How to Help Children Deal With Grief

Stephanie Specht's picture
By Stephanie Specht on November 12, 2018

The death of a parent or loved one can be just as hard on a child as it is on an adult; however, children process death and deal with grief very differently than adults. According to Frannie Gaeta, L.S.C.W., a Carilion Clinic bereavement specialist and head of Carilion's Soul Survivors family grief support program, the signs of grief in a child can vary by age.

Young children might regress and begin wetting the bed or have nightmares while older children may have trouble in school, have sleeping or eating issues or no longer find enjoyment from activities that they once loved. Gaeta adds that some children will often mask their grief completely and give parents the impression that they are doing fine.

“A parent will think that if the child is still getting up for school and eating dinner than he must be ok,” she explained. “They don't realize the child is actually struggling.”

You can help your child get through the emotional pain that grief can cause. According to Gaeta, communication and finding the right kind of support are the keys to helping your child process and manage grief in a healthy way.

1. Be Open and Honest

The first step is to be open and honest about the death. Have an age-appropriate conversation about what happened to the loved one who died. For young children, you might need to explain how a body stops working, but you might also need to explain that the person who died is not coming back. For older children, honesty is especially important even if the circumstances of death include murder or suicide.

“Eventually children will find out how that loved one died, and if you are not honest with them from the beginning they may feel that they can never trust you again,” said Gaeta.

2. Discuss Changing Family Roles

The death of a parent or sibling can change the family dynamic so there are bound to be questions about who will take on certain roles and how the roles of each family member will change. Concerns from your children can range from who will be the bread winner in the family to something simple like who will walk the dogs.

“Everyone in the family has a role to play and sometimes older kids will automatically try to put themselves in that role, so it is important for the family as a unit to talk about who is going to fill certain roles and responsibilities around the house,” explained Gaeta. “Have that conversation and reassure your child that now that dad is gone, mom is going to do this and let them know that things will eventually be ok.”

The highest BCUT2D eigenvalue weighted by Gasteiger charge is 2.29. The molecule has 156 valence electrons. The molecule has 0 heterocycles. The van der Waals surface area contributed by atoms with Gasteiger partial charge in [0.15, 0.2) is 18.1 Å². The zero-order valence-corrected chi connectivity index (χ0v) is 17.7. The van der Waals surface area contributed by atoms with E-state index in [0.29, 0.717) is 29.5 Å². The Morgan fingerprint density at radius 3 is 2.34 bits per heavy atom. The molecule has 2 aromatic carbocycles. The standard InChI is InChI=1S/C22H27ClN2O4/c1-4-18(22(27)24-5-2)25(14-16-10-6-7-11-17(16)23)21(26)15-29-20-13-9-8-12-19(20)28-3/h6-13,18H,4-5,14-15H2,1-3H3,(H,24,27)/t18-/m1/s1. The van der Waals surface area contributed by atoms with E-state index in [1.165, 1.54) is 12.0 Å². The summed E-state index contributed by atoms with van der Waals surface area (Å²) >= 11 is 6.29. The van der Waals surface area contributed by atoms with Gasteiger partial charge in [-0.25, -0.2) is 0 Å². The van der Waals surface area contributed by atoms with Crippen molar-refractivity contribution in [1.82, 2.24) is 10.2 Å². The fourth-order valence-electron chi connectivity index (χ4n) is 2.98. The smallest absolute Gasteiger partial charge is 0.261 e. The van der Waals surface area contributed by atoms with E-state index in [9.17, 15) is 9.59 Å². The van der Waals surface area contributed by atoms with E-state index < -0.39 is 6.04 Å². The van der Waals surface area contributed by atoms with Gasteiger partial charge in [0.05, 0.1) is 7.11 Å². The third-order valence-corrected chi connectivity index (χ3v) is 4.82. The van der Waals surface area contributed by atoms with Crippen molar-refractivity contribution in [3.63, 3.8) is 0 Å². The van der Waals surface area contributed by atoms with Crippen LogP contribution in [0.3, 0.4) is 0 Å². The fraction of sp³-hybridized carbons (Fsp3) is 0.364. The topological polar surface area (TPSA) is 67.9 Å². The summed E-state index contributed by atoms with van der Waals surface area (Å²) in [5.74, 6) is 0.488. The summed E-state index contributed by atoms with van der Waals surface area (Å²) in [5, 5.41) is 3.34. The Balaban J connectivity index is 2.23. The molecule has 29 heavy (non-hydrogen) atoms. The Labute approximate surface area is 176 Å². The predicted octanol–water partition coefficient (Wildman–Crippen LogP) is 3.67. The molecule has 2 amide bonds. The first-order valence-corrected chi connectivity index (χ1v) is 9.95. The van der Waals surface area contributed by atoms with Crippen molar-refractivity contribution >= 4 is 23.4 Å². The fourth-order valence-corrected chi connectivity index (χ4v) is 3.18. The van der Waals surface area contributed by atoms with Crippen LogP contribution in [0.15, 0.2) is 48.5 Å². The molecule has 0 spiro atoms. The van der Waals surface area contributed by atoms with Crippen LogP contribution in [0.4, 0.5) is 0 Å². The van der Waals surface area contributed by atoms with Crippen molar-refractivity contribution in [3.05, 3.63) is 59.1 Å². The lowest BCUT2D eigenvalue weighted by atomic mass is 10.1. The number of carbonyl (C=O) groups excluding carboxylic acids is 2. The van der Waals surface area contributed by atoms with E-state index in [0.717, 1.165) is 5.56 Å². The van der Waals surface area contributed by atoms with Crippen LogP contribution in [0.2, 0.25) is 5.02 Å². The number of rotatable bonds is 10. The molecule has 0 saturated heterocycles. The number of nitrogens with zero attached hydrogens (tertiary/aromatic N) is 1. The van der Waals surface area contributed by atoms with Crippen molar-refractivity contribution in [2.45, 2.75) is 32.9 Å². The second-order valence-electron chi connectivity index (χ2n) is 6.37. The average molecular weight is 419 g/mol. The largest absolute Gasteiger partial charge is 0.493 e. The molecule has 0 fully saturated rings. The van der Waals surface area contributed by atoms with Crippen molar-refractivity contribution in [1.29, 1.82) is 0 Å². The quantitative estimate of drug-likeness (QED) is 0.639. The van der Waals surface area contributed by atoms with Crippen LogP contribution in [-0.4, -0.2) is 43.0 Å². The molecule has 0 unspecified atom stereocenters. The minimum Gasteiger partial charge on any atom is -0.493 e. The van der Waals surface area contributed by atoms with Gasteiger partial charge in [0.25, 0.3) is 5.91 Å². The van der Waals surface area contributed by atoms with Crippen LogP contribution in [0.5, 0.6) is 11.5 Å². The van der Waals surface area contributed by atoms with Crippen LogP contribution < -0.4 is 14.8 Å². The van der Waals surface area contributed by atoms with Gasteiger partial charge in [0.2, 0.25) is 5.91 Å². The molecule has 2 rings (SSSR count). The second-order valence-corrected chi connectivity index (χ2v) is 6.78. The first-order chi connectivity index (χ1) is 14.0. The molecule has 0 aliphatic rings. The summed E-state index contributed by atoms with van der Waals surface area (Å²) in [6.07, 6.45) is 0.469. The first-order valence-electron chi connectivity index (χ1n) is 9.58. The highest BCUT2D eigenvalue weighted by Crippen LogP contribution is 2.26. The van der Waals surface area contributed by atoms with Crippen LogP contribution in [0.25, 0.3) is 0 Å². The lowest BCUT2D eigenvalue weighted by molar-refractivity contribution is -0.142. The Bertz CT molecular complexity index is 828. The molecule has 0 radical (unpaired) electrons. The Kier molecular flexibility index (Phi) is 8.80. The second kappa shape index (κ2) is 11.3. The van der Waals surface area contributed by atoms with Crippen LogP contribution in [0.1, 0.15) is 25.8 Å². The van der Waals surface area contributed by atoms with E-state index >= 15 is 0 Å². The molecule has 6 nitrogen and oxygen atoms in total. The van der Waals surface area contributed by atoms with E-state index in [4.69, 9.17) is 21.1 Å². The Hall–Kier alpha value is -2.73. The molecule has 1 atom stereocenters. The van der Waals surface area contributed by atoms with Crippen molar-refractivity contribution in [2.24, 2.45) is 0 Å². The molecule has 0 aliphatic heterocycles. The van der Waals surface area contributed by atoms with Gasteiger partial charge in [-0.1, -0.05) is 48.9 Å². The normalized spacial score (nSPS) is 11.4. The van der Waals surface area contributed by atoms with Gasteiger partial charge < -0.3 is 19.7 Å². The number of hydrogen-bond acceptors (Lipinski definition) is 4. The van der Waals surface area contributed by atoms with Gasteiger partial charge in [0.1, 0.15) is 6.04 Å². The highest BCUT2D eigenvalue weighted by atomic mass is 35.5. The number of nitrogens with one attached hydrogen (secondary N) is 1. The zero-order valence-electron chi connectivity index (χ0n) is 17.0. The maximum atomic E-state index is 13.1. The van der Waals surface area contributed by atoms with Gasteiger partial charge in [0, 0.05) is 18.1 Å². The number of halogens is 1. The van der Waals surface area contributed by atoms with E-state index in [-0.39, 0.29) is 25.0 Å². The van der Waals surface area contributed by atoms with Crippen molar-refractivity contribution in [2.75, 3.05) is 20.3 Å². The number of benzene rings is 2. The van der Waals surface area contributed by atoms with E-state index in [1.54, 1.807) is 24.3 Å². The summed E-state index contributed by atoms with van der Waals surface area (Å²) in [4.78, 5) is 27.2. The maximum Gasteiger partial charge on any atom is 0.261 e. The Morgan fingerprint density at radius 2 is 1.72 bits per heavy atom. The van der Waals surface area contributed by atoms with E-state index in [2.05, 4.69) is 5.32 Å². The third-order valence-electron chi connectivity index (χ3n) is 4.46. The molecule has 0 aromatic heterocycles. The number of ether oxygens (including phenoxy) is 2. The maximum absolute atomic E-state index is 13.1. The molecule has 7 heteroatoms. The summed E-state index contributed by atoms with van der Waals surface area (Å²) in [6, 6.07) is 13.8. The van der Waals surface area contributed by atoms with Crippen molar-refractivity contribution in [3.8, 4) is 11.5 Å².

3. Be a Role Model

How you deal with grief will show your child how to grieve, and children often do as well as the parent is doing.

“If the parent is taking care of him or herself and doing as well as they can while dealing with grief, then so will the child,” said Gaeta. “If the parent is struggling, you will see that reflected in the child.”

Children learn from the actions of their parents; therefore, if the parent is not demonstrating a healthy way to grieve, the child may mirror them. Often times parents will seek support and education on how to help their child through his grief and are concerned that he is not showing emotions.

“I ask them if they cry in front of their child and if the answer is never, there's your answer,” said Gaeta.

4. Talk About It

Talking to your children and encouraging them to ask questions is essential in helping everyone deal with loss.

“If your child won't talk to you about it, but you have noticed changes in him or he seems depressed, it may be time to find a therapist or a support group,” said Gaeta.

5. Seek Professional Help

Family support throughout the grieving process is extremely important, but sometimes it is not enough. Gaeta recommends seeking a grief support group or turning to a therapist if your child has more individualized needs.

“Support groups can often seem less intimidating for children and it can be very therapeutic because they can talk to other kids who are going through the same thing and are having similar thoughts and feelings,” noted Gaeta. “They don't feel like they are alone in how they are feeling.”

As you and your family work through grief, just remember that with children and teens emotional and physical signs often indicate their feelings more than words. Keep an eye out for those subtle signs and changes just as much as the obvious ones.